I want to share a few thoughts and insights on week one’s adventure. Economy stands out as being an integral part of cruising. Safety is always first with me, and I tend to be conservative in my choices as far as the safety of crew and vessel go. When I speak of the idea of economy though, I mean saving in size, amount, duration, and speed. When you live in a house, there is typically room for everything we accumulate, but on a boat, space is at a premium. I have too many clothes, too many notebooks, too many shoes, too many everything. Jean and I are learning that any item onboard must perform at least double duty, if not triple duty. Speed and duration are also at play while we cruise and since this is a marathon and not a sprint I am learning not to wake up and immediately start the engines and go with the intent of “getting to the next destination” as soon as possible. A hard lesson for me. I am learning to slow down and smell the salt air. It is the journey and not the destination that is key. I will insert a caveat here: we will either stay or go dependent on weather. I read somewhere that a captain has a book of intentions mitigated by weather and mechanical and will act accordingly.
Size does matter, and it matters very much. When space is unlimited, you can store things in “out of the way” places, not so on this boat. There simply is not enough room. Recalling the above thought on an item performing triple duty, smaller is also better. A rare thought for land lubbers.
Lastly, I want to talk about how important communication is when cruising (actually, it is5 always important). Communication is one of the keys to a safe and enjoyable cruise. Sharing ideas, feelings, and dreams is a big part of the trip as are the doubts, fears, and nightmares. Being open to discussing all the above without judgment is paramount.
This week we are planning to cross the Okeechobee Waterway and turn right towards Miami.

A Month To Go

IMG_2877Jean and I are in the final phases of preparation for the Grand Depart on January 6th.  A few of the items in the final stage include; installation of the y-valve in the forward head as we replace the old hoses with new ones.  We have been painting shelves and bulkheads as well as floorboards in the engine room.  We are changing the forward berth curtains and bunk spread with something lighter in color.  Left to the last few weeks for completion are a custom dinghy cover, a Furuno 1830 radar plug adaptor, chaffing gear for lines, minor fiberglass repair, and porthole sealant.  We continue to sort out the clothes we will need to take and where they will reside.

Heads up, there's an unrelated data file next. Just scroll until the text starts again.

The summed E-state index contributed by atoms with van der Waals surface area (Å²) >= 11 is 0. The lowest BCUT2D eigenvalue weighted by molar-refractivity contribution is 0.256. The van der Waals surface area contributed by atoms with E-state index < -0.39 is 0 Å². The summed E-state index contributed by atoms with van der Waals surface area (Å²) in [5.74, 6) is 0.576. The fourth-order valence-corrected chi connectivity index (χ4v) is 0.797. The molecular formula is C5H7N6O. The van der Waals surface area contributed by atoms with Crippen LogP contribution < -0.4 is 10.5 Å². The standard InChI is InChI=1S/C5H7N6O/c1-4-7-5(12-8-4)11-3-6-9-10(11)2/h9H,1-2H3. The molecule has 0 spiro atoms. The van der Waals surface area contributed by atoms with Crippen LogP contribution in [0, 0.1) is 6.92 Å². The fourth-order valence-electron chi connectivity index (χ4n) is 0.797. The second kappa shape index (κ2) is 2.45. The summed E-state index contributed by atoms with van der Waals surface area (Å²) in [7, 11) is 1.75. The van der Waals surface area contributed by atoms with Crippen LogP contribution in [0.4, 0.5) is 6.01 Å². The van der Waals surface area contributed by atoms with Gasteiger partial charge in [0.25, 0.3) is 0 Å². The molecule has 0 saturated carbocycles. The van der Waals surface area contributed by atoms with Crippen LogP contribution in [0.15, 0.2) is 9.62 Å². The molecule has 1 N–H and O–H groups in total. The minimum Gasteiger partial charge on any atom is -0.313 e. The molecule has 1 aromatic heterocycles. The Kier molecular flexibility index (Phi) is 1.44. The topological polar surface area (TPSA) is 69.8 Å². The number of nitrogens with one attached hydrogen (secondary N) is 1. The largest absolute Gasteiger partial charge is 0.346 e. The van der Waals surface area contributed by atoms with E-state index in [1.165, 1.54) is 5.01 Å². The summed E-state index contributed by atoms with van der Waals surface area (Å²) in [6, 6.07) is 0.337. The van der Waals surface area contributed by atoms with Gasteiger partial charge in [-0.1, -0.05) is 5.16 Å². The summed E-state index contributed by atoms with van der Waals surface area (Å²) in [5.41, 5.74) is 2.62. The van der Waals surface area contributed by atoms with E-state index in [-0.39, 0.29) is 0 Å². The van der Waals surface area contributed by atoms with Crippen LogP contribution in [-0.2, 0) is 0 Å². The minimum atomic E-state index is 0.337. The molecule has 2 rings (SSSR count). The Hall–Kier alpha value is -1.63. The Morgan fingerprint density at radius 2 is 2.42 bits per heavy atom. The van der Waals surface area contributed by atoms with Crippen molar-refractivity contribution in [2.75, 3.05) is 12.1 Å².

We took Makin Memories over to River Energy on the Anclote River near the end of the sponge docks and fueled her with a hundred gallons.  The day was so beautiful that we went on a cruise out to Anclote Island and back.  I am happy to report that the new swim platform and the dinghy performed flawlessly.

Jean and I plan on moving on board right after Christmas as the couple who will be living in our house while we are away, begin to settle in.  We look forward to having the time to settle in ourselves aboard Makin Memories and still can go back and forth to the house and make sure we are relatively set for our departure on January 6th.

Swim Platform is home

SwimPlatformAttachedMakin Memories is back in her slip at Turtle Cove after a week of maintenance and cleaning. The swim platform turned out as planned and the engines received new water pumps each. Attaching the ladder from the aft deck and bringing the dinghy onboard have yet to be done (hopefully this weekend) as well as adding additional batteries for the house electrical load and a valve cover gasket for the starboard engine. I will change the oil in the diesel engines the first of December as well as change all the oil and fuel filters (jeez, sounds like a lot to do yet!).

We will begin moving the items we need to live aboard for a year in the coming weeks as well as finish arranging administrative items here so that we can manage them remotely.  We feel fortunate that we have a young couple living in the house while we are away knowing they will care for the home till we return.